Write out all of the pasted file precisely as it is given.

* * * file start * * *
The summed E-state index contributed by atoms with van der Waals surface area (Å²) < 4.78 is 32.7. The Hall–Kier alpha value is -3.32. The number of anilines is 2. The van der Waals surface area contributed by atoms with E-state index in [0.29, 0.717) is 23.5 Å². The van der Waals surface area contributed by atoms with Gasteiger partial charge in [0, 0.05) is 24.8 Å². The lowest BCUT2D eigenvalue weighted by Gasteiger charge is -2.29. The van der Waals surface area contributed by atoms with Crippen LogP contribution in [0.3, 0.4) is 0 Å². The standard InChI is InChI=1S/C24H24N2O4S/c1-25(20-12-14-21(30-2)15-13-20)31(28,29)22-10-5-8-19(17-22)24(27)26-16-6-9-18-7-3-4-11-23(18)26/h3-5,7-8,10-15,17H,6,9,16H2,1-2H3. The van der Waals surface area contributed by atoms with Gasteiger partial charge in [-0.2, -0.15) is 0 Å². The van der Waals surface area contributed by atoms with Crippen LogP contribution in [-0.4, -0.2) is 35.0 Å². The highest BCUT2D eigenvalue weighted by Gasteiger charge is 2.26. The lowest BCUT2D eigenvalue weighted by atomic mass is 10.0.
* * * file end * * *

The summed E-state index contributed by atoms with van der Waals surface area (Å²) < 4.78 is 32.7. The Hall–Kier alpha value is -3.32. The number of anilines is 2. The van der Waals surface area contributed by atoms with E-state index in [0.29, 0.717) is 23.5 Å². The van der Waals surface area contributed by atoms with Gasteiger partial charge in [0, 0.05) is 24.8 Å². The lowest BCUT2D eigenvalue weighted by Gasteiger charge is -2.29. The van der Waals surface area contributed by atoms with Crippen LogP contribution in [0.3, 0.4) is 0 Å². The standard InChI is InChI=1S/C24H24N2O4S/c1-25(20-12-14-21(30-2)15-13-20)31(28,29)22-10-5-8-19(17-22)24(27)26-16-6-9-18-7-3-4-11-23(18)26/h3-5,7-8,10-15,17H,6,9,16H2,1-2H3. The van der Waals surface area contributed by atoms with Gasteiger partial charge in [-0.2, -0.15) is 0 Å². The van der Waals surface area contributed by atoms with Crippen LogP contribution in [-0.4, -0.2) is 35.0 Å². The highest BCUT2D eigenvalue weighted by Gasteiger charge is 2.26. The lowest BCUT2D eigenvalue weighted by atomic mass is 10.0.